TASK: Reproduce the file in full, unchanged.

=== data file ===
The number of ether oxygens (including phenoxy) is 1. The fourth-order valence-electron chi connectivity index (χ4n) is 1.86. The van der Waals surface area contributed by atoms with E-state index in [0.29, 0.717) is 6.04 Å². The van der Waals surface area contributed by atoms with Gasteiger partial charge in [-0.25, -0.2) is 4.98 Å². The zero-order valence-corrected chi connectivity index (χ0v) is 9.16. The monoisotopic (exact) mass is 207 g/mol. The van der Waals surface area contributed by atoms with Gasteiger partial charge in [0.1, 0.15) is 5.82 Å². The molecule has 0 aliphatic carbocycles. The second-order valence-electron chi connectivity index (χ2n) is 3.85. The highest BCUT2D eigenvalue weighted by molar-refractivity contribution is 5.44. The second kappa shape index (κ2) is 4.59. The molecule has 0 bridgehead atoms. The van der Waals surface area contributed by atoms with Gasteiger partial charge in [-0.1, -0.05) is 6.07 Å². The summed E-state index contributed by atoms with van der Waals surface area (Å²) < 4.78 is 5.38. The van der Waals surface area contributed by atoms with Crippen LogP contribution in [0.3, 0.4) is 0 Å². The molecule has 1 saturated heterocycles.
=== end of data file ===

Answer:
The number of ether oxygens (including phenoxy) is 1. The fourth-order valence-electron chi connectivity index (χ4n) is 1.86. The van der Waals surface area contributed by atoms with E-state index in [0.29, 0.717) is 6.04 Å². The van der Waals surface area contributed by atoms with Gasteiger partial charge in [-0.25, -0.2) is 4.98 Å². The zero-order valence-corrected chi connectivity index (χ0v) is 9.16. The monoisotopic (exact) mass is 207 g/mol. The van der Waals surface area contributed by atoms with Gasteiger partial charge in [0.1, 0.15) is 5.82 Å². The molecule has 0 aliphatic carbocycles. The second-order valence-electron chi connectivity index (χ2n) is 3.85. The highest BCUT2D eigenvalue weighted by molar-refractivity contribution is 5.44. The second kappa shape index (κ2) is 4.59. The molecule has 0 bridgehead atoms. The van der Waals surface area contributed by atoms with Gasteiger partial charge in [-0.1, -0.05) is 6.07 Å². The summed E-state index contributed by atoms with van der Waals surface area (Å²) < 4.78 is 5.38. The van der Waals surface area contributed by atoms with Crippen LogP contribution in [0.3, 0.4) is 0 Å². The molecule has 1 saturated heterocycles.